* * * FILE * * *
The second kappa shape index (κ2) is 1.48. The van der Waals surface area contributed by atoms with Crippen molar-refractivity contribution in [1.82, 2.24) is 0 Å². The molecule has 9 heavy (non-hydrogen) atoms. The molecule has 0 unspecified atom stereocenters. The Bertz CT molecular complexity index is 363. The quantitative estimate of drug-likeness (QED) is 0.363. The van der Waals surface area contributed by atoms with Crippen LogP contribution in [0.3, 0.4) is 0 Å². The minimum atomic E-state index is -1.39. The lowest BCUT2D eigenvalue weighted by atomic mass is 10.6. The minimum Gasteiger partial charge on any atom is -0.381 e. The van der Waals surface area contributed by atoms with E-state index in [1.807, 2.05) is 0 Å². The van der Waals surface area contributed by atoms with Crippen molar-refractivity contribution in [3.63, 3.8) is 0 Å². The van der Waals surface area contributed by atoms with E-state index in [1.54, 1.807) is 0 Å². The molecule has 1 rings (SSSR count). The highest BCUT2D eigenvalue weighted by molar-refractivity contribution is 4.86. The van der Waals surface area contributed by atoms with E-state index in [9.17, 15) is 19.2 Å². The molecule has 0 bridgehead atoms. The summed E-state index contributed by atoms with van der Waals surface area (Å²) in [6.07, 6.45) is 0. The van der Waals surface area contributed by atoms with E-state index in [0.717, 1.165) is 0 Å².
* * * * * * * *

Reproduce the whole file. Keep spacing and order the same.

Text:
The second kappa shape index (κ2) is 1.48. The van der Waals surface area contributed by atoms with Crippen molar-refractivity contribution in [1.82, 2.24) is 0 Å². The molecule has 9 heavy (non-hydrogen) atoms. The molecule has 0 unspecified atom stereocenters. The Bertz CT molecular complexity index is 363. The quantitative estimate of drug-likeness (QED) is 0.363. The van der Waals surface area contributed by atoms with Crippen LogP contribution in [0.3, 0.4) is 0 Å². The minimum atomic E-state index is -1.39. The lowest BCUT2D eigenvalue weighted by atomic mass is 10.6. The minimum Gasteiger partial charge on any atom is -0.381 e. The van der Waals surface area contributed by atoms with E-state index in [1.807, 2.05) is 0 Å². The van der Waals surface area contributed by atoms with Crippen molar-refractivity contribution in [3.63, 3.8) is 0 Å². The van der Waals surface area contributed by atoms with E-state index in [1.54, 1.807) is 0 Å². The molecule has 1 rings (SSSR count). The highest BCUT2D eigenvalue weighted by molar-refractivity contribution is 4.86. The van der Waals surface area contributed by atoms with E-state index in [9.17, 15) is 19.2 Å². The molecule has 0 bridgehead atoms. The summed E-state index contributed by atoms with van der Waals surface area (Å²) in [6.07, 6.45) is 0. The van der Waals surface area contributed by atoms with E-state index in [0.717, 1.165) is 0 Å².